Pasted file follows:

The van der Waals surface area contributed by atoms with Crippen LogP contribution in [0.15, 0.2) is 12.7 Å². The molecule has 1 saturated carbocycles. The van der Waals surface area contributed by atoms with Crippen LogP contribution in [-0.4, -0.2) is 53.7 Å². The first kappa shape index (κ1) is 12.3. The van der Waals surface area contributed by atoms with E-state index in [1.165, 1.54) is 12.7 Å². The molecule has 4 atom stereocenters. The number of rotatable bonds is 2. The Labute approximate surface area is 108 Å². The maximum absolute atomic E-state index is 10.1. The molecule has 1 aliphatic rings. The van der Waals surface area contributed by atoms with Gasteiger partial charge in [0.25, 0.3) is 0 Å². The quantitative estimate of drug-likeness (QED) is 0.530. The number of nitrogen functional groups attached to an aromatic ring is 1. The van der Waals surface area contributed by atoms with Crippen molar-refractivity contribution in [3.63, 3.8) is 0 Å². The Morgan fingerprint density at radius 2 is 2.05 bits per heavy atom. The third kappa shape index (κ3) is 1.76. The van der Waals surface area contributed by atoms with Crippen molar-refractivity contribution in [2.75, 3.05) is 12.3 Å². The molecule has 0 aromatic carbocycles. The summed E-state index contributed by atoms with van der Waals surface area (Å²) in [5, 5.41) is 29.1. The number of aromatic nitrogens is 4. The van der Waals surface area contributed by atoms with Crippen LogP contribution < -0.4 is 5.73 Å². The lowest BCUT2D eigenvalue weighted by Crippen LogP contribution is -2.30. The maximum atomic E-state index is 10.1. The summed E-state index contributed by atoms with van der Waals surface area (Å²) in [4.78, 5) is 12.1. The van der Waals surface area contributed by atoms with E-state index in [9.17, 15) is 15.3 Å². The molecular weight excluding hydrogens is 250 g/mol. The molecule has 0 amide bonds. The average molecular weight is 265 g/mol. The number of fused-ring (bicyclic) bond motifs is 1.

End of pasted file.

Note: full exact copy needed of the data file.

The van der Waals surface area contributed by atoms with Crippen LogP contribution in [0.15, 0.2) is 12.7 Å². The molecule has 1 saturated carbocycles. The van der Waals surface area contributed by atoms with Crippen LogP contribution in [-0.4, -0.2) is 53.7 Å². The first kappa shape index (κ1) is 12.3. The van der Waals surface area contributed by atoms with E-state index in [1.165, 1.54) is 12.7 Å². The molecule has 4 atom stereocenters. The number of rotatable bonds is 2. The Labute approximate surface area is 108 Å². The maximum absolute atomic E-state index is 10.1. The molecule has 1 aliphatic rings. The van der Waals surface area contributed by atoms with Gasteiger partial charge in [0.25, 0.3) is 0 Å². The quantitative estimate of drug-likeness (QED) is 0.530. The number of nitrogen functional groups attached to an aromatic ring is 1. The van der Waals surface area contributed by atoms with Crippen molar-refractivity contribution in [3.63, 3.8) is 0 Å². The Morgan fingerprint density at radius 2 is 2.05 bits per heavy atom. The third kappa shape index (κ3) is 1.76. The van der Waals surface area contributed by atoms with Crippen molar-refractivity contribution in [2.75, 3.05) is 12.3 Å². The molecule has 0 aromatic carbocycles. The summed E-state index contributed by atoms with van der Waals surface area (Å²) in [5, 5.41) is 29.1. The number of aromatic nitrogens is 4. The van der Waals surface area contributed by atoms with Crippen LogP contribution < -0.4 is 5.73 Å². The lowest BCUT2D eigenvalue weighted by Crippen LogP contribution is -2.30. The maximum atomic E-state index is 10.1. The summed E-state index contributed by atoms with van der Waals surface area (Å²) in [4.78, 5) is 12.1. The van der Waals surface area contributed by atoms with E-state index in [9.17, 15) is 15.3 Å². The molecular weight excluding hydrogens is 250 g/mol. The molecule has 0 amide bonds. The average molecular weight is 265 g/mol. The number of fused-ring (bicyclic) bond motifs is 1.